Why are some NFTs so expensive? | Economy | DW

Non-fungible tokens – NFTs for short – don’t go down well on the tongue, but they’re currently selling quite well. The somewhat odd and controversial digital asset is on the rise. Earlier this year, some NFT auctions brought in millions of dollars. DW also participated in the sale. He didn’t make particularly high waves. This makes the question all the more urgent: what determines the success of an NFT?

In the name of art?

Backtracking a bit: NFTs can be used to prove ownership of digital files. These can be works of art, video game accessories or even virtual real estate. The fact that the corresponding files are originals is registered in the blockchain. This is why NFTs are mostly traded in cryptocurrency and this is why NFTs also consume a lot of electricity.

Investment bank JPMorgan Chase estimates that the global NFT market is worth the equivalent of €6.3 billion. The Economist’s NFT experiment raised the equivalent of $420,000 for the news magazine in October. The Economist had auctioned the cover of an issue on cryptocurrencies. It shows a drawing from the children’s book “Alice in Wonderland” with the title “Down the Rabbit Hole”. Buyer @9x9x9 told The Economist it was the stock that made him buy it.

Taste, investment or manipulation?

But the reasons why people pay large sums of money for the rights to a digital file vary. Crypto entrepreneur Vignesh Sundaresan spent $69 million on an NFT by artist Beeple earlier this year. This is the highest amount ever paid for a digital artwork with an NFT stamp.

DW NFT Auction

NFT fan Sundaresan, who has also invested in the technology, was then suspected of driving up prices with the purchase. He denied that it was to support the artist and show off the technology.

For other buyers, rarity is a key argument. “The buyer knows how many copies will be made and has proof of ownership of the blockchain,” US billionaire Mark Cuban, an NFT collector, told Business Insider.

What the data says

Researchers from the public Alan Turing Institute (ATI) in England wanted to know what the data says about this phenomenon. “We found that the success of NFTs is very heterogeneous,” Andrea Baronchelli, associate professor of mathematics at the University of London and blockchain researcher at the Alan Turing Institute, told DW. “Some – very few – are very successful, a few sell well and the majority are worthless.”

In a study this year, ATI’s team of experts examined the role of three factors in NFT pricing: the visual characteristics of the NFT, the past and associated sales of an NFT, and the social network of the buyers and sellers.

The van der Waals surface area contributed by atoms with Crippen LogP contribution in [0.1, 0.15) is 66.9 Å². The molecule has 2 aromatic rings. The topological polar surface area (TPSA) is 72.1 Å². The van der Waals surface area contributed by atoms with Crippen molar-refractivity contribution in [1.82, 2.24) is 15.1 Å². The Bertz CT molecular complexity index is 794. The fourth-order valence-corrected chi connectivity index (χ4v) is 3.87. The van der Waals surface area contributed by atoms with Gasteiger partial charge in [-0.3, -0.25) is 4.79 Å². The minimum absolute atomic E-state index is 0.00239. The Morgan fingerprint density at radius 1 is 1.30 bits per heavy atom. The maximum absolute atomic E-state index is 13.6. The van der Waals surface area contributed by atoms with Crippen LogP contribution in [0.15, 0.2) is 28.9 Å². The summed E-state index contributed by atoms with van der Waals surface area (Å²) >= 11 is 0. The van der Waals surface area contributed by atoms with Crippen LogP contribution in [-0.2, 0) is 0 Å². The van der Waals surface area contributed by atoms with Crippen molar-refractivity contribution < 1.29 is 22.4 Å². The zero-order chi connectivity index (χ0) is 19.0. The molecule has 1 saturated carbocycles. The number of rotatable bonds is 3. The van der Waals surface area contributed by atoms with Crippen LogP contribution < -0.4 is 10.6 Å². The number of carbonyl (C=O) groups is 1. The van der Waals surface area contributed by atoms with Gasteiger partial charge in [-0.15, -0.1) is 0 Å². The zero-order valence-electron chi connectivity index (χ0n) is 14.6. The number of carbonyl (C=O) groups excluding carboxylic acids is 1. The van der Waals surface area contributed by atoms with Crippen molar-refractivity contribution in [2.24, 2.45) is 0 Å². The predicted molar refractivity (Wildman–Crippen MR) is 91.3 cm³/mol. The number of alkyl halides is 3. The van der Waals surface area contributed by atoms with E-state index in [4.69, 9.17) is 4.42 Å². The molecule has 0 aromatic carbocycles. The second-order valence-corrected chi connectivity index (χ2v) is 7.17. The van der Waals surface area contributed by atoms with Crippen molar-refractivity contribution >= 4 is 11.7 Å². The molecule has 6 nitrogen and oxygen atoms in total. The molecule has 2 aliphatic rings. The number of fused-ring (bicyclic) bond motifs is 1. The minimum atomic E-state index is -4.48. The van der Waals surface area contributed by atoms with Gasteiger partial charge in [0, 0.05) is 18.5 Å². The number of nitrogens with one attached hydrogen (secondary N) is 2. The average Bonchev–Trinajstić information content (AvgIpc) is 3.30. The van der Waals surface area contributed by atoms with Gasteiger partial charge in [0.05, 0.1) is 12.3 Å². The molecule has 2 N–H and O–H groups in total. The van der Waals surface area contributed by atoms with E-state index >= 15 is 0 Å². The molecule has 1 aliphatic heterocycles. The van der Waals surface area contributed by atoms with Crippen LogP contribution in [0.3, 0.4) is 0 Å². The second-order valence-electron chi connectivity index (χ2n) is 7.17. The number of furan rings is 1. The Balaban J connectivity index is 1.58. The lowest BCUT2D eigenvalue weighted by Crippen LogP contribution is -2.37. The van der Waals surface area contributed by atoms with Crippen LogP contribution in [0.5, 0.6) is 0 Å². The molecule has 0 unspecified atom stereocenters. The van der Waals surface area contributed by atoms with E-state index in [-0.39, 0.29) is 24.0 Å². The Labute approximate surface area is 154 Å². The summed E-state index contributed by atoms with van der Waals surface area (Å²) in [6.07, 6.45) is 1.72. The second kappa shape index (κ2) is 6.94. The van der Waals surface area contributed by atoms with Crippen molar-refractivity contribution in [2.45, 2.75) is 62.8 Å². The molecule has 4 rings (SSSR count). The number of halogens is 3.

Using a machine learning model, the researchers looked at a dataset of 4.7 million NFTs traded by more than 500,000 buyers and sellers. The result? Past sales of related NFTs were the most important of these three factors, accounting for more than 50% of price discrepancies.

For example, previous sales of NFTs from the so-called “Cryptopunks” collection would bode well for future sales of NFTs from the same collection.

Screenshot |  NFT Cryptopunks by Larva Labs

Steady Sales: Cryptopunks Enjoy Steady Demand

Visual features were the second most important aspect, accounting for 20% of the price. The popularity of dealers in social networks accounted for ten percent.

Plans for the future include examining other factors, including the platform on which NFTs are sold and artists’ social media activity.

A touch of the classic art market

The rarity, social networks and often the content of the artwork also determine the value of an object in the traditional art market. But NFTs have certain characteristics that set them apart from their real-world counterparts, says Mauro Martino, director of the Visual Artificial Intelligence Lab at IBM Research and co-author of the ATI study.

“A big difference between the art market and NFTs is that artists take 10-20% of secondary sales,” he told DW. “Each time a work is resold, part of the profits go to the artist. This is truly a first in the art world and it can be a great opportunity for artists.”

This is possible because all future NFT sales are recorded on the blockchain, allowing artists to receive their share automatically.

A jpeg of a rock

Anyone who has ever made a lot of money with an NFT will benefit from these factors. But what about the many works that earn next to nothing?

“Every day there are 10,000 new pieces for sale,” says Martino. “It’s not 10,000 new buyers every day to keep this incredible production going.”

For the NFT market to stabilize, it would need to attract more public attention to attract traditional investors. In addition, knowledge about cryptocurrencies is limited. According to experts, it will probably be years before enough people know about it. In the meantime, there could still be a few surprises.

“If we assume that the enthusiasm for NFTs today is very similar to the enthusiasm for cryptocurrencies when it started, then we can also expect a larger correction,” says Baronchelli of the University. from London. The effects of a correction on a non-fungible asset are different from those, for example, on a fungible asset like Bitcoin, which can be traded at will.

“If I have bitcoin and it drops 40%, I still have 60%,” Baronchelli said. “Now if I have a JPEG of a rock, what happens to the value of that JPEG? We don’t know because there’s nothing comparable.”

The article has been adapted from English.

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